I know, I know, I’m like a thousand years late to the party.
I had resisted actively meditating for the longest time.
Look. I grew up shooting crawdads on a rice farm. I may have all the outward appearance of a hippieish liberal coastal elite but on the inside I’m pretty innately suspicious of things that, in rural California, we call “a little woo-woo.”
But my previous employer offered subsidized classes on transcendental meditation (yes, the hedge fund), and I signed on up. The classes were taught by the David Lynch Foundation (yes, the director).
I’ve meditated almost every day ever since.
In addition to reducing stress and all the other well-catalogued benefits, I’ve noticed two profound impacts on my creativity:
1) It quiets that buzzing voice in your head
We all have running dialogues in our head with tons and tons of *shoulds* (I should do this, I should do that, you should do this, you shouldn’t do that)….
Sometimes that voice in your head can get really, really loud, especially when you should be focusing on things like your writing and that significant other who is moving their mouth in a strange way oh wait they’re talking I should probably listen right now.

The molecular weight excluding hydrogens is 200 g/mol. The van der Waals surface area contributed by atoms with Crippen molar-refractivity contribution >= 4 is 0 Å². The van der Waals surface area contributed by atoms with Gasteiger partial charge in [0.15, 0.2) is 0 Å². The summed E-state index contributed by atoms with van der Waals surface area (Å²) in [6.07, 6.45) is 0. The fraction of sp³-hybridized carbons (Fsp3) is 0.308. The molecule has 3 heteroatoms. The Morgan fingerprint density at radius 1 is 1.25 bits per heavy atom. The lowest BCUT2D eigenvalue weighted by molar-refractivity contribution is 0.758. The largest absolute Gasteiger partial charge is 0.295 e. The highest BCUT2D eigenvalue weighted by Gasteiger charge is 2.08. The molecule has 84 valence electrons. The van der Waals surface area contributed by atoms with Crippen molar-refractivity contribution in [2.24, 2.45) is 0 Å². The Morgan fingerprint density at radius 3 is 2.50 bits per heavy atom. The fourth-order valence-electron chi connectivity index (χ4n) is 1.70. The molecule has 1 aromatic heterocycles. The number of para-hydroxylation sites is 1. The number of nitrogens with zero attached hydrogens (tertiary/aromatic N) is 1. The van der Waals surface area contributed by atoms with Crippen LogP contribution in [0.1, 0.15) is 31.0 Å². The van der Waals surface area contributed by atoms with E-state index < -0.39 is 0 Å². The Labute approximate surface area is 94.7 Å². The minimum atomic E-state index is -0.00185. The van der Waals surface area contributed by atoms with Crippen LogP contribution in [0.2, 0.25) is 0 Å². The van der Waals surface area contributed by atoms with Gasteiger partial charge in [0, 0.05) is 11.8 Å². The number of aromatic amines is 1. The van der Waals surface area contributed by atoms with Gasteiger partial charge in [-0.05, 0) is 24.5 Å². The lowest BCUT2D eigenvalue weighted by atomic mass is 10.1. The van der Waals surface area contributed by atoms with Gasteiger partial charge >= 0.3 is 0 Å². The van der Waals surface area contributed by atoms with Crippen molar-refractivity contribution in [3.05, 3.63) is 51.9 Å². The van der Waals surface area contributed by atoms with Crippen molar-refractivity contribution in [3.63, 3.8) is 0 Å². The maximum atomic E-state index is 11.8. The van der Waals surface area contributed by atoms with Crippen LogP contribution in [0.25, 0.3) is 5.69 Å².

Meditation quiets all that down. The voice goes from loud and distracting to more like a manageable whisper.
2) You have some pretty great ideas while meditating
One of the things I like about transcendental meditation is that you don’t actually try to force yourself not to have thoughts.
Which is good, because sometimes some pretty good ideas pop into my head.
These ideas can occasionally be harebrained — much like being inebriated, sometimes things like a REALLY GOOD IDEA while you’re meditating but when you’re fully conscious they seem a little ludicrous.
Other times, they really do help.
So… just do it. I wish I had started earlier. Whether your idea of meditating is walking through a forest or doing acupuncture or praying or whatever else, just make sure to incorporate some quiet, distraction-free time into your day.
Your creativity will thank you.
Anyone else out there meditate? Any favorite techniques or resources?
I’m available for manuscript edits, query critiques, and consultations! And if you like this post, check out my guide to writing a novel.
Art: The Philosopher in Meditation by Rembrandt